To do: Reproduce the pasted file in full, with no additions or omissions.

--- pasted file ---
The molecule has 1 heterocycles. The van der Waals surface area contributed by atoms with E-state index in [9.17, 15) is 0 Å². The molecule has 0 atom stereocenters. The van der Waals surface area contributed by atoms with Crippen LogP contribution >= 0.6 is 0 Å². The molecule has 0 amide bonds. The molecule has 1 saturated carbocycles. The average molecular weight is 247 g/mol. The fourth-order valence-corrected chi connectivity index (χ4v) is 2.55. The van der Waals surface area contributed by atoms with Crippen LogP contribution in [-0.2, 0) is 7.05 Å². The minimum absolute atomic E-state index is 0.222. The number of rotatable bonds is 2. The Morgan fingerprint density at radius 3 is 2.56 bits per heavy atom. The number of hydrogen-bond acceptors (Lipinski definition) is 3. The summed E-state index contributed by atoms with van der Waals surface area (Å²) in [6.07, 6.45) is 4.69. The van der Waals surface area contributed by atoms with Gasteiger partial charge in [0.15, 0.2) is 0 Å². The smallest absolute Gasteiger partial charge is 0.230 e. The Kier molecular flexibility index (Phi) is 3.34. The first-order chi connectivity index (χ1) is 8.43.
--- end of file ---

The molecule has 1 heterocycles. The van der Waals surface area contributed by atoms with E-state index in [9.17, 15) is 0 Å². The molecule has 0 atom stereocenters. The van der Waals surface area contributed by atoms with Crippen LogP contribution >= 0.6 is 0 Å². The molecule has 0 amide bonds. The molecule has 1 saturated carbocycles. The average molecular weight is 247 g/mol. The fourth-order valence-corrected chi connectivity index (χ4v) is 2.55. The van der Waals surface area contributed by atoms with Crippen LogP contribution in [-0.2, 0) is 7.05 Å². The minimum absolute atomic E-state index is 0.222. The number of rotatable bonds is 2. The Morgan fingerprint density at radius 3 is 2.56 bits per heavy atom. The number of hydrogen-bond acceptors (Lipinski definition) is 3. The summed E-state index contributed by atoms with van der Waals surface area (Å²) in [6.07, 6.45) is 4.69. The van der Waals surface area contributed by atoms with Gasteiger partial charge in [0.15, 0.2) is 0 Å². The smallest absolute Gasteiger partial charge is 0.230 e. The Kier molecular flexibility index (Phi) is 3.34. The first-order chi connectivity index (χ1) is 8.43.